Since the Davidoff and Avo brands have already been enriched by series with Nicaragua tobacco, later this year, Camacho is also launching a Nicaragua line, available in the Robusto, Toro and Gran Churchill formats. In winter, the Chinese New Year will be heralded by the Year of the Ox. “As the name of the new year already suggests, this will not be a Lancero format,” laughs Hauenstein mischievously. “By the way, we are currently experiencing fantastic feedback with online tastings and seminars done by our Davidoff ambassadors for the cigar community. We will certainly maintain and even intensify this consumer engagement and educational approach.”
The company has been focusing on digital brand experience for many years. Sales via online shops are continuously growing; in March, due to the coronavirus crisis, with an increase of 154 percent. In addition to the United States, customers can also shop from Asia, Switzerland, and Germany via e-commerce platforms. “In e-commerce we’re seeing a distinct change of generations. People want reliable information on the products, and they want to be able to experience the brand at the same time. The trend towards online shopping is clearly coming from the customer. We have recognized this trend and are doing it justice,” explains the Davidoff boss. Nevertheless, the company is also continuing to invest in traditional retail: In January, in the spectacular Seminole Hard Rock Hotel & Casino in Hollywood, Florida, a new shop including a lounge and a large walk-in-humidor measuring 180 square meters (1,924 square feet) was opened. In Jinan, China, another “Davidoff of Geneva – since 1911” retail shop will also open its doors in the fall.
TWO WORLDS UNITE
Beat Hauenstein not only has to reconcile cigar romance and the reality of key operating figures. He is also confronted daily with the task of combining Swiss precision with Caribbean exuberance. “For me, this is a perfect complement, not a challenge,” he says. “Swiss precision in sales and marketing combined with Caribbean know-how in tobacco cultivation and cigar production is definitely one of our success factors. Bringing together the best things from two worlds makes us unique.”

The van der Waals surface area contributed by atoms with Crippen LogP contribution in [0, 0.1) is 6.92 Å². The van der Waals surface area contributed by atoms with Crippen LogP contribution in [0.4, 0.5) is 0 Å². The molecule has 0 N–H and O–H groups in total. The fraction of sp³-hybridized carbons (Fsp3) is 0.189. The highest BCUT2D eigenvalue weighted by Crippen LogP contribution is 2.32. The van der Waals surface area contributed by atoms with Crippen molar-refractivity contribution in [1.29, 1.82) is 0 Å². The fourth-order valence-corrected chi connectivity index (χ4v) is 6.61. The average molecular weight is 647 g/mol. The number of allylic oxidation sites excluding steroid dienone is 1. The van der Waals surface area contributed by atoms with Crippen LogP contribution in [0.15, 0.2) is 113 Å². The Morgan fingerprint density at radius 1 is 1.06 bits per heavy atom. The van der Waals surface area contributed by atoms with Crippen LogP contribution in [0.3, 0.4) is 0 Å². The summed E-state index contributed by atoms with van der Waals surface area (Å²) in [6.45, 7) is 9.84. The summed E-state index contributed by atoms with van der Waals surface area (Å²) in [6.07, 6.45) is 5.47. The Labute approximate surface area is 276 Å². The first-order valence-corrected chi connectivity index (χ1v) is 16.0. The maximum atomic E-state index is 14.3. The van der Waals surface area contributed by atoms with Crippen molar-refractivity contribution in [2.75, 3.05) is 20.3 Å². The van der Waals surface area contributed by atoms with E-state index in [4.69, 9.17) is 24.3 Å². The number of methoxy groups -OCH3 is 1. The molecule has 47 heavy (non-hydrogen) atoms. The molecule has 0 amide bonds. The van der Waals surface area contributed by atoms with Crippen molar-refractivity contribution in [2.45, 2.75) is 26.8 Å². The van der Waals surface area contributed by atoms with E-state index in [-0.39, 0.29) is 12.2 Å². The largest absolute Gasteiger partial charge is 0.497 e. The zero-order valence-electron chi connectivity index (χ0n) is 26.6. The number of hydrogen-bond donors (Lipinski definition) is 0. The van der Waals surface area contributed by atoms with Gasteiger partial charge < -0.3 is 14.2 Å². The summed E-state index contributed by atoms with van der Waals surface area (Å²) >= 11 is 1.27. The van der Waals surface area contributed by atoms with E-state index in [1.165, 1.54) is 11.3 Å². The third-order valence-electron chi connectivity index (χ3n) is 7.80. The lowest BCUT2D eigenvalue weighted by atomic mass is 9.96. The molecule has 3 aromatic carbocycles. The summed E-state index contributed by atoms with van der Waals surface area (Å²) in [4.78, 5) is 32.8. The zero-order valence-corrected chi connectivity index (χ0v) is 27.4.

When Hausenstein took office, he already had 15 years of experience in the company, during which time he was responsible for IT and, as chief operation officer, for the supply chain and production. From the very beginning, his goal was to develop a viable strategy and to set the company up for the future. “Standstill is a step backwards. But change also means insecurity because you have to let go of the existing and cherished things. That’s human nature. But you must have a meaningful plan and communicate openly, then those willing to adapt will accept the changes,” Hauenstein says, firmly convinced. “Our team is motivated and committed and wants to support and actively shape the long-term success of the company.” Since the Davidoff CEO not only loves the extreme sport of skydiving but is also a successful marathon runner in his free time, he has plenty of stamina for existing and upcoming upheavals – internal and external. He loves the challenge, is persistent and does not give up. “In everything, the head plays an important role. With large projects, where cultural, transformational aspects are also involved, success is often decided by perseverance from the second half onwards. But one should not confuse perseverance with stubbornness,” he confirms. In any case, Oettinger Davidoff is on the right track with Beat Hauenstein, his “Way Forward” strategy (see page 45 for explanation) and the “Crop to Shop” philosophy.
Despite a decline in sales, the company achieved its financial targets in 2019 and was able to grow in China as well as in Germany, the United Kingdom, Spain, Central/Eastern Europe, Russia, the Middle East, and Africa.To finish up, I want to know whether he has a guiding principle helping him in this current crisis. “Yes,” Beat Hauenstein confirms, “but it’s a motto that has been with me for a long time. It comes from Winston Churchill: ‘Success is not final, failure is not fatal: it is the courage to continue that counts.’”
Copyright Images: Oettinger Davidoff